Beware of false prophets, who come to you in sheep's clothing, but inwardly are ravenous wolves.

You will know them by their fruits. Are grapes gathered from thorns, or figs from thistles?

So, every sound tree bears good fruit, but a bad tree bears evil fruit. A sound tree cannot bear evil fruit, nor can a bad tree bear good fruit.

Every tree that does not bear good fruit is cut down and thrown into the fire. Thus, you will know them by their fruits.

===============

Josephus complained bitterly about people who called themselves 'prophets' during the build-up of the first Jewish Revolt against Rome; these would lead a group of people out into the wilderness, or up the Mount of Olives or Mt Gerizim (the Samaritan holy site) or across the Jordan, promising to lead them into a new Exodus in which the pagans would be driven out and Israel freed from slavery to them... 

Josephus took a dim view of any popular movement, being an aristocrat from a prominent priestly family himself -- a man who seemingly failed to understand why the rebel groups he nominally commanded would want to burn the tax & debt records in any city they took. But these people and the tradition they came from did seem to be bad news, continually expecting God to confirm and follow their interpretations of Israel's prophesied destiny, according to schedules they calculated from diligent and wrong-headed attention to their scriptures -- and the result of their efforts was always violent repression by the Romans. 

One such revolt is said to have left 2000 insurrectionists crucified along the road that passed by Nazareth about the time Jesus was born. No doubt he heard about it, many times, as he was growing up.

Does this passage apply to anyone in our current times? Few of us believe in prophets anymore, but we are offered a wide array of futurists, politicians, and people who interpret the Bible in much the same way that Judean  revolutionaries once consulted it in search of 'the day and the hour' when God would finally do their will... instead of praying for a better sense of God's will.

And there are so very very many people -- who think they've figured out what evil needs to be perpetrated, in hopes some promised good will result...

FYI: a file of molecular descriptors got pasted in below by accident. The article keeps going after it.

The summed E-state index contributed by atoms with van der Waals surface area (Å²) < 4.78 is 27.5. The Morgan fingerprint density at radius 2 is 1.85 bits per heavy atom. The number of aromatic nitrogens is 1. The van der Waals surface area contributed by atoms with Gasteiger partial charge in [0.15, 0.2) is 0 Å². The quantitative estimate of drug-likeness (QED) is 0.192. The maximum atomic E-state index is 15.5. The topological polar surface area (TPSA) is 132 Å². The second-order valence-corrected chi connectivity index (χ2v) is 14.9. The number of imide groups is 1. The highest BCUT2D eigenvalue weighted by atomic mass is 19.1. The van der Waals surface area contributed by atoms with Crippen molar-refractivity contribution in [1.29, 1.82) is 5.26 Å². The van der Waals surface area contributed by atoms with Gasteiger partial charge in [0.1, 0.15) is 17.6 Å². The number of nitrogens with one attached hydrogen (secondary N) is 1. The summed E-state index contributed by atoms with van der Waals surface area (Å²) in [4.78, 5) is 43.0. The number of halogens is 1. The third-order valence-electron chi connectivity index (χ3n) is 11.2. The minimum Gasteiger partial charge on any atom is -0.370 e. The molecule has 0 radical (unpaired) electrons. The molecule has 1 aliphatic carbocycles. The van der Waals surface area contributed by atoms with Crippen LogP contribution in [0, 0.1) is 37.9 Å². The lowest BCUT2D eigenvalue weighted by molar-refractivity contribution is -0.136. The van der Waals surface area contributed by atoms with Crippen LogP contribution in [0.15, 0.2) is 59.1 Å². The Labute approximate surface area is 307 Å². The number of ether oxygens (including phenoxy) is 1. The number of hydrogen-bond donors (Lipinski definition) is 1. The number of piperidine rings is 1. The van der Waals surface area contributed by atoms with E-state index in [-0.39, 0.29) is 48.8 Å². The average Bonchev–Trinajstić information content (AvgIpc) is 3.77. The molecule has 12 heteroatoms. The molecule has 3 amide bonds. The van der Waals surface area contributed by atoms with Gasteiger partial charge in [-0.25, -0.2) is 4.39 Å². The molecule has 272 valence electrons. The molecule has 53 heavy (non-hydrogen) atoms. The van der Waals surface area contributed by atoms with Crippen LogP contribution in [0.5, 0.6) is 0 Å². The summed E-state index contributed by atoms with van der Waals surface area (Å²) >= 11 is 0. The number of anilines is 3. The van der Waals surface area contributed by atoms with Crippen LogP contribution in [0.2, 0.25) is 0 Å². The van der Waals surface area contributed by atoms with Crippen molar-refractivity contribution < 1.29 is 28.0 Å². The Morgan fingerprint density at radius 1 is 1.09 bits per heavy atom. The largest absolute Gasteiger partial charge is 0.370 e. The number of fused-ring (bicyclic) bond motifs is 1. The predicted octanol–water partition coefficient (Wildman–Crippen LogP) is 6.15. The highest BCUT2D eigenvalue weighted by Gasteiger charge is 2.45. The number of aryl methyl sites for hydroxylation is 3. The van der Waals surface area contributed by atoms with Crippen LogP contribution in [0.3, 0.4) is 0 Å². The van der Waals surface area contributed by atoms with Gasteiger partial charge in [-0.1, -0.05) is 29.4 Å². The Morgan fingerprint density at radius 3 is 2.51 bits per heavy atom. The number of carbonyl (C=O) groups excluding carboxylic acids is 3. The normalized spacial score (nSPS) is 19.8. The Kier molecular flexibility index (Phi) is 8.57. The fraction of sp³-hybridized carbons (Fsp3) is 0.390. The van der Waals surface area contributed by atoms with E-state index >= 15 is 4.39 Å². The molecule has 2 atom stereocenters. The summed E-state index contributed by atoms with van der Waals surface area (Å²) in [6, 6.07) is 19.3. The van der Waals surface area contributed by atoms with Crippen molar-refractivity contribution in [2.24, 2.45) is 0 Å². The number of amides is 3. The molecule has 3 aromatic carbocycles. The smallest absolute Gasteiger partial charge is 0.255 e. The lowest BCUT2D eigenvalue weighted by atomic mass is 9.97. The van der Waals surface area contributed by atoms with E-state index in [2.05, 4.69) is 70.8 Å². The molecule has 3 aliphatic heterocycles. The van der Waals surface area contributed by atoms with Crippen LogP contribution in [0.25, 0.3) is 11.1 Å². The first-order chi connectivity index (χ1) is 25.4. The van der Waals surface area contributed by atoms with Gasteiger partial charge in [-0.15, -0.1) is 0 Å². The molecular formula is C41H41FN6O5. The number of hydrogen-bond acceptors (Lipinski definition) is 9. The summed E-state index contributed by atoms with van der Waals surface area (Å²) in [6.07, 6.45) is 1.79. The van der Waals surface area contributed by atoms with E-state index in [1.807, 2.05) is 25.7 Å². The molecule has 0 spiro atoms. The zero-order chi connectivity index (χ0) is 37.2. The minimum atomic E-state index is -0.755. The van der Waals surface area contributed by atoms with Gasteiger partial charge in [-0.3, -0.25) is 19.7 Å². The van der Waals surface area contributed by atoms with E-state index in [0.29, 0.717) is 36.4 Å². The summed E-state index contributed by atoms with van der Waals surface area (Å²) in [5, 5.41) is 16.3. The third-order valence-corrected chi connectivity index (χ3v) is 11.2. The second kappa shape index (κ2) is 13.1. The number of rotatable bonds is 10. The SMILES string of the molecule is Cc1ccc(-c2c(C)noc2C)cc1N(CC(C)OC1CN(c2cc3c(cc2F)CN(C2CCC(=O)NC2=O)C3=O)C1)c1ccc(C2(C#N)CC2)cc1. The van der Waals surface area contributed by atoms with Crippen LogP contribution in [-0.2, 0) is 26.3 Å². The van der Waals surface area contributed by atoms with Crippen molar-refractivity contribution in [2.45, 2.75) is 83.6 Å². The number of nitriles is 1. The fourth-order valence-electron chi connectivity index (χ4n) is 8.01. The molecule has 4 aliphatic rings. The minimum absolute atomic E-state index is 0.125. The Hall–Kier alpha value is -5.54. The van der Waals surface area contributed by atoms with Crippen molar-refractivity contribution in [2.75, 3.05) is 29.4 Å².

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Without those disagreements, an internet list tends to run stale, at least to my mind. People tend to run out of things they haven't already heard from each other.

Yes, the arguments get superficial -- largely, I think, because too many people participate in an instant-counterattack mode:

Without actually reading anyone's mind but my own -- I find I need to guard against reading a response with my mind in 'What am I gonna say back?!' mode.

I believe I see the same process at work in other people, and it interferes with people actually understanding each other across the divisions.

One really devastating effect of this methodology -- is that people believe they're understanding each other when they are not -- and automatically argue against what they believe the other person means, instead of what they've in fact said. Which never gets noticed in the rush!

I think what could be considered a weakness is essential to the dialogue here to create understanding of each others positions.  My experience in some churches is that there is not only no room for dialogue but instantaneous judgment when different terminology is used and sometimes even when a dialogue is attempted.

On another note I hope you are going to join us again for the NECCF at Powell House on the weekend of Nov. 20th.  Stella sends her love.
 
William F Rushby said:

Hello again!

I have one additional observation.  I participate in both QuakerQuaker and MennoDiscuss.  MernnoDiscuss is a conservative-leaning, but not ultra-conservative (they don't participate in Internet dialogue), Mennonite forum.